Bankruptcy forced the Redcastle Mackenzies to sell it in 1790 to James Grant of Shewglie (d. 1808), the official British Resident in Hyderabad, who passed it to his cousin, Lt Col Alexander Grant of the Honourable East India Company. In 1824 the castle was sold again, this time to businessman and philanthropist Sir William Fettes (1750-1836).
In 1839, it was sold to Col Hugh Baillie (1777-1866), who already owned Tarradale, the neighbouring estate to the west. He commissioned the architect William Burn (1789–1870) to remodel the castle in 1840.
On the death of Hugh Baillie’s son – Col Henry Baillie (1803-1885), who had been the MP for Inverness-shire from 1840 to 1868 – Redcastle was inherited by Col James Baillie of Dochfour (1859-1931). It remained the Baillies’ residence until WW2, when it was requisitioned by the RAF for use as a munitions store.
The Baillies never moved back in, allowing it to fall derelict and today it lies in ruin, with massive cracks in its walls heralding its inevitable collapse.
Footsore & Fatigued
Speaking of inevitable collapse, I soon found I was struggling a bit as I plodded slowly and painfully down that road. I was still having fun – the shoreline stroll was delightful – but my disintegrating shoes were affecting my gait and thus causing more pain and fatigue than was warranted. I just couldn’t seem to find the energy.
One solution to not having any energy is to get it from the sun, as exemplified by the solar-powered paddleboat New Era, here seen moored to a buoy mid-firth:
Converted from an aluminium Seastrike boat in 2008, New Era is the brainchild of a Dutch electronics engineer named Rolf Schmidt, who settled in his wife’s native Scotland and established his own electronics firm.
Extremely Directional Dolphins
A former employee of the Netherlands Institute for Sea Research, Rolf was well-placed to combine nautical and electronics experience to create New Era, using her to offer dolphin-watching trips in the Beauly and Moray firths until 2020. There are certainly dolphins to watch; the Moray Firth is said to be home to the most northerly group of bottlenose dolphins in the world.
A little further on, I passed a makeshift rope swing on a tree. This was extremely tempting but I resisted.
At about the halfway point between Milton of Redcastle and the Kessock Bridge, I suddenly found the road flanked by static caravans, as I passed Coulmore Bay Caravan Park. These overlooked the slightly-projecting headland of Coul Point, beyond which I finally got my first glimpse of Kessock Bridge:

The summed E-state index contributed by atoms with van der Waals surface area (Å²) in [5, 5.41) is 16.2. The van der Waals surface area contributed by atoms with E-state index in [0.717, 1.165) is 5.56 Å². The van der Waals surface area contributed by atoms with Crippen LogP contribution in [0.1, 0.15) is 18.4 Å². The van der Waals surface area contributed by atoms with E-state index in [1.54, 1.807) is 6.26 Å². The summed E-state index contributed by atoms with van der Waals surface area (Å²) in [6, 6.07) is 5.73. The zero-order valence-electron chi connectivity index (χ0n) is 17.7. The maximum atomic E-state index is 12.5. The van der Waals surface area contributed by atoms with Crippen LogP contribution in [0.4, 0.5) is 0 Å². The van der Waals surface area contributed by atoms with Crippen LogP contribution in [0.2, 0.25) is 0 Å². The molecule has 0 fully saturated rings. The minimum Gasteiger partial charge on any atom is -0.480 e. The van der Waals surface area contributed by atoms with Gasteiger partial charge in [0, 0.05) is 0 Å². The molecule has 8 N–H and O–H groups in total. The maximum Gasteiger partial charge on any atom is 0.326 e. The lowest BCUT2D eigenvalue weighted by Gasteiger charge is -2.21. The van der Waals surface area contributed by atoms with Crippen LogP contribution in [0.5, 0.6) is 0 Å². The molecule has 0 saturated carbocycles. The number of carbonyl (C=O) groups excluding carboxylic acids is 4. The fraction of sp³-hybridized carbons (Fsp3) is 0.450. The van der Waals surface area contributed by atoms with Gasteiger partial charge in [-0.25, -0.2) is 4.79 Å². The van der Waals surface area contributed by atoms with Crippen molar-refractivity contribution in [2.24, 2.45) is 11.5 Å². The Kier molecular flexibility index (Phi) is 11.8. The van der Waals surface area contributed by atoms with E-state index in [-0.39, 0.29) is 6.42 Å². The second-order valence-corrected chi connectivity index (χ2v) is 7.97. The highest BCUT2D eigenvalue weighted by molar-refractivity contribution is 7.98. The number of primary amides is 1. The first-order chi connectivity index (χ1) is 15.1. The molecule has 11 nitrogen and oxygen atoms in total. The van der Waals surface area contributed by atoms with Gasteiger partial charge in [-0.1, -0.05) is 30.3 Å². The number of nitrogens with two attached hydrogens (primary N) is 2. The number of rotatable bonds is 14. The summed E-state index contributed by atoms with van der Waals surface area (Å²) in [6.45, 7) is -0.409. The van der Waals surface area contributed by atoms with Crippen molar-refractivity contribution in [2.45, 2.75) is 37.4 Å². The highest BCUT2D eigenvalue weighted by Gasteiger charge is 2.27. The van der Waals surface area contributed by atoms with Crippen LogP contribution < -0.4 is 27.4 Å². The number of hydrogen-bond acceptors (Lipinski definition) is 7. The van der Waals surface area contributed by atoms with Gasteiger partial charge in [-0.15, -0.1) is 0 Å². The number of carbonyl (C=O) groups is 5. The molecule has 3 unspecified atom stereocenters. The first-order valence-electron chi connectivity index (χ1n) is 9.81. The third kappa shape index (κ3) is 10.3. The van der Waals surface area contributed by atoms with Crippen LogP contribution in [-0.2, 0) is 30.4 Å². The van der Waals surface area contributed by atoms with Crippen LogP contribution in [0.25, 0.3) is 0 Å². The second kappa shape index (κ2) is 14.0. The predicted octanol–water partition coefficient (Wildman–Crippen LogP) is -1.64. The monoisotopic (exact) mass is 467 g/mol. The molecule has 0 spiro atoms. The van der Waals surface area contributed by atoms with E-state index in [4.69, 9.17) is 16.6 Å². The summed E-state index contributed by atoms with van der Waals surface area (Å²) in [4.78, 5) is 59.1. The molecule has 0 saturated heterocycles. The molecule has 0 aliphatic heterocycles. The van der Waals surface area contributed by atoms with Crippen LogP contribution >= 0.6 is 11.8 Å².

After the caravan park, the road went back to being rural and empty, with fields on the landward side and the waters of the firth gently lapping on the other. This lasted for just over a mile, give or take the odd dwelling, and then suddenly I was on an urban street flanked by houses. I had entered Charlestown.
Not to be Confused With…
Charlestown is a village about a mile west of Kessock Bridge and not to be confused with this Charlestown or this one. A planned settlement, it was laid out in 1812 by Sir Charles Mackenzie of Kilcoy (1756-1813).
The shore road continued, now overlooked by houses, as Charlestown shaded into North Kessock.
North Kessock (Ceasag a Tuath) was a ferry point before it had a bridge, and dates back to at least 1437, when the Dominican monastery in Inverness was granted a ferry charter.
Ferries continued to run across the subsequent centuries, using sail and then steam and finally Diesel power. This all ended in 1982 with the opening of the Kessock Bridge (Drochaid Cheasaig), which neither took seven minutes to cross by car nor charged three shillings for the privilege.
Kessock Ferry Disaster
It was practically obligatory for every Highland ferry to have its own tale of horrible disaster, in order to really hammer home how much better a bridge would be. In the case of the Kessock Ferry, this involved a storm in 1894 that killed not only three ferrymen but also three coastguards who tried in vain to rescue them.